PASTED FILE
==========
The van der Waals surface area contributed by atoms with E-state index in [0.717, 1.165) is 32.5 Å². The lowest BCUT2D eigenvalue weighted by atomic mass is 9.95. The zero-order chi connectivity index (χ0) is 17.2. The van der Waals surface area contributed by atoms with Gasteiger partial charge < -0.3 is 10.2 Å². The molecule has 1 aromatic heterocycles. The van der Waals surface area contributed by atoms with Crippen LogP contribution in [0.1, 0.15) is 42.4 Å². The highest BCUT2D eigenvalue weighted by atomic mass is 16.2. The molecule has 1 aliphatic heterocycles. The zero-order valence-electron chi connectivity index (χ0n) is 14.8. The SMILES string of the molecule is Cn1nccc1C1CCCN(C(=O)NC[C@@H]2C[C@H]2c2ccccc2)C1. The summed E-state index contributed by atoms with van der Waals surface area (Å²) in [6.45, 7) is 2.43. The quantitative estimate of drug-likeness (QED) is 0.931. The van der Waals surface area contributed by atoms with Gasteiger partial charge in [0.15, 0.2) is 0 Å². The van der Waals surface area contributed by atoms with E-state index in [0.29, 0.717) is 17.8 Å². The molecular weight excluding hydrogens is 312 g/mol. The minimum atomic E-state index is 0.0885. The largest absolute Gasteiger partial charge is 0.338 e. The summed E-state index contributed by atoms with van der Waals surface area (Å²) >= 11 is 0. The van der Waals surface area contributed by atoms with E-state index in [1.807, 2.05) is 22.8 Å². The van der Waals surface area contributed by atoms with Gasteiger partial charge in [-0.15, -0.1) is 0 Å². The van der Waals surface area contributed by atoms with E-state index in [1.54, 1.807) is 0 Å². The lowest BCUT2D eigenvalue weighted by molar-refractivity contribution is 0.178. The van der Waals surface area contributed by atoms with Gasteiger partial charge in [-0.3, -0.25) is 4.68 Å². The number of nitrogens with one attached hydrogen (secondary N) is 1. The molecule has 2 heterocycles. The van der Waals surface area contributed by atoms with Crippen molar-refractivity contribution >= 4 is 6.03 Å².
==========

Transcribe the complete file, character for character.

The van der Waals surface area contributed by atoms with E-state index in [0.717, 1.165) is 32.5 Å². The lowest BCUT2D eigenvalue weighted by atomic mass is 9.95. The zero-order chi connectivity index (χ0) is 17.2. The van der Waals surface area contributed by atoms with Gasteiger partial charge < -0.3 is 10.2 Å². The molecule has 1 aromatic heterocycles. The van der Waals surface area contributed by atoms with Crippen LogP contribution in [0.1, 0.15) is 42.4 Å². The highest BCUT2D eigenvalue weighted by atomic mass is 16.2. The molecule has 1 aliphatic heterocycles. The zero-order valence-electron chi connectivity index (χ0n) is 14.8. The SMILES string of the molecule is Cn1nccc1C1CCCN(C(=O)NC[C@@H]2C[C@H]2c2ccccc2)C1. The summed E-state index contributed by atoms with van der Waals surface area (Å²) in [6.45, 7) is 2.43. The quantitative estimate of drug-likeness (QED) is 0.931. The van der Waals surface area contributed by atoms with Gasteiger partial charge in [0.15, 0.2) is 0 Å². The van der Waals surface area contributed by atoms with E-state index in [0.29, 0.717) is 17.8 Å². The molecular weight excluding hydrogens is 312 g/mol. The minimum atomic E-state index is 0.0885. The largest absolute Gasteiger partial charge is 0.338 e. The summed E-state index contributed by atoms with van der Waals surface area (Å²) >= 11 is 0. The van der Waals surface area contributed by atoms with E-state index in [1.807, 2.05) is 22.8 Å². The van der Waals surface area contributed by atoms with Gasteiger partial charge in [-0.15, -0.1) is 0 Å². The van der Waals surface area contributed by atoms with E-state index in [1.54, 1.807) is 0 Å². The lowest BCUT2D eigenvalue weighted by molar-refractivity contribution is 0.178. The van der Waals surface area contributed by atoms with Gasteiger partial charge in [-0.3, -0.25) is 4.68 Å². The number of nitrogens with one attached hydrogen (secondary N) is 1. The molecule has 2 heterocycles. The van der Waals surface area contributed by atoms with Crippen molar-refractivity contribution >= 4 is 6.03 Å².